Thursday, October 09, 2003

Don't Come to a Battle of Wits Unarmed
(Especially when it's a game of solitaire)

Bill O'Reilly stars in the remake of The Mental Disorderly

Terry Gross of NPR, being an incredibly fair, experienced, and dare I say it, balanced interviewer, made the mistake of inviting Bill O'Reilly for an interview. You can listen to the interview here.

I've never watched O'Reilly's show for more than two minutes at a time, because it seems to always end up with him yelling at somebody. I doubt seriously anybody other than he has completed an entire sentence on the show. But really, he was in the not-on-my-radar-screen status until the recent flap in which Fox News sued Al Franken for allegedly violating the trademarked statement 'Fair and Balanced'. I listened to the Fresh Air interview largely because I couldn't quite believe Al Franken had it entirely correct, and I figured a Terry Gross interview would be the place where I could learn something closer to the center of what happened. As it turned out, Al Franken probably was being kind and gentle to O'Reilly, who turns out to be a fruitcake loonier than the Vince Foster murder conspiracists and the JFK assassination buffs combined. I mean, really actually mentally unbalanced, not just disconnected with reality.

I shan't comment in depth on the substance of the bizarre dispute with Terry Gross, since I believe if you listen to the complete interview, it speaks for itself. The dime version is O'Reilly taped the interview, acted incredibly paranoid at anything that wasn't a fawning question, went mental-postal on the mild-mannered Gross, and cut the interview off. He then proceeded to use a very tiny snippet of it on his show, very much out of context, to ridicule NPR, Terry Gross, and again put forward the view that everybody's out to get him.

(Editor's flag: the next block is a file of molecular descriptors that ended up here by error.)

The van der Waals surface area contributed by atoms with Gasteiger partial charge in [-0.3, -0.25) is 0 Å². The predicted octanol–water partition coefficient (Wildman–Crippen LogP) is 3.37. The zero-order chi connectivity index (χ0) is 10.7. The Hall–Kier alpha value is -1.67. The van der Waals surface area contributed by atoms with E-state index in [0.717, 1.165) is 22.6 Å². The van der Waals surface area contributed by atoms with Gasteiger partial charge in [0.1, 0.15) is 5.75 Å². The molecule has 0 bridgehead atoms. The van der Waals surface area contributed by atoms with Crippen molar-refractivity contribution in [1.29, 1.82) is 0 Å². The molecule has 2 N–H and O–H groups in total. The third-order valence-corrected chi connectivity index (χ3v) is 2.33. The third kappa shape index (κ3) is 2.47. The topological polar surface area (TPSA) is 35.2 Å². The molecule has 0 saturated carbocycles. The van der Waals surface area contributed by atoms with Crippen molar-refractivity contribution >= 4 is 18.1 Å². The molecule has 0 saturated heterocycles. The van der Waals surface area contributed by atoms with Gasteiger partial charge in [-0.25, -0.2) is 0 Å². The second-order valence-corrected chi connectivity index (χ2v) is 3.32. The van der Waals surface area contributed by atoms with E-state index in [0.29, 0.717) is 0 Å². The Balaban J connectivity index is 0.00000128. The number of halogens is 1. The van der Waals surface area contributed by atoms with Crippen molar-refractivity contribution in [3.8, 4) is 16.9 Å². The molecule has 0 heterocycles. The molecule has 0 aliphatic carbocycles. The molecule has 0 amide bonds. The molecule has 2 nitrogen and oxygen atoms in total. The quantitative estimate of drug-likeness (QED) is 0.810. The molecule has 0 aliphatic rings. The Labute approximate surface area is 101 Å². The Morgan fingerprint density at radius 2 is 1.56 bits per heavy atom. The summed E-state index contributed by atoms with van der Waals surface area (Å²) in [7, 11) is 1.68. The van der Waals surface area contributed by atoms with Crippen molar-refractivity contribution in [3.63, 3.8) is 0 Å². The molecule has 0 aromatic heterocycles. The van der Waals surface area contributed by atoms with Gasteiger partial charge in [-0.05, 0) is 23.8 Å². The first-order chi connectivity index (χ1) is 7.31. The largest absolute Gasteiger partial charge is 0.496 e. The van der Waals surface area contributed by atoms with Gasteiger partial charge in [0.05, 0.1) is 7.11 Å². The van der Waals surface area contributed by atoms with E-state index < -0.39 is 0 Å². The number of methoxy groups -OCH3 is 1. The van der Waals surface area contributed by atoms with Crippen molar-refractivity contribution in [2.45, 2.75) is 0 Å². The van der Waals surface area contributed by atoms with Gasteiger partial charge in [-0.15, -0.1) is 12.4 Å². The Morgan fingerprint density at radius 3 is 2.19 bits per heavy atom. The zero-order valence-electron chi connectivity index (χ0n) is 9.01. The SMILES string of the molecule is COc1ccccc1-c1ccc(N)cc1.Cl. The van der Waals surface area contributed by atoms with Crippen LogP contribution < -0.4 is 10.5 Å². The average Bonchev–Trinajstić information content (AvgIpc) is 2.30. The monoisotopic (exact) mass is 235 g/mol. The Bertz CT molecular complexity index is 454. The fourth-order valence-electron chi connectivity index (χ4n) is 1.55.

One of the heights of hypocrisy in this exchange is where O'Reilly claimed Al Franken's book, even though it quoted him directly, was an unfair personal attack because it took only a small snippet of a transcript. He claimed one had to hear the whole interview, segment, etc. to understand what was really going on. And of course, Fox aired a snippet of the Fresh Air interview, while NPR aired the whole thing.

One of O'Reilly's repeated claims was that he'd been libeled/slandered by Franken, et alia, because they attacked him 'personally'; listen to the key phrase in the interview "review the book, not the person". He apparently doesn't hold this standard to himself.

Among the many reprehensible things spouted by O'Reilly in this interview were what can only be characterized charitably as underinformed attacks on Terry Gross - personally - one of the least pre-possessing journalists and interviewers working today. Gross. much to her credit, did not fight back, but kept her journalistic distance.

I, however, am under no such restraints, so I'm going to state the obvious from the interview: Bill O'Reilly is mentally ill. The level of paranoia demonstrated in this interview is intensely high. He needs therapy, possibly medication (maybe he could ask Rush Limbaugh for some help there). Seriously, I'd be really worried to meet a guy like this on the streets.

This guy Bill O'Reilly has gone from an insignificant speck on my personal radar screen to a dangerous incoming missile with a defective firing mechanism. Oh, strike that, on third thought I don't think there's any payload on board, so I guess he's an insignificant speck after all.

Don't pick on Terry Gross. It isn't nice, and certainly not the behavior of a gentleman.

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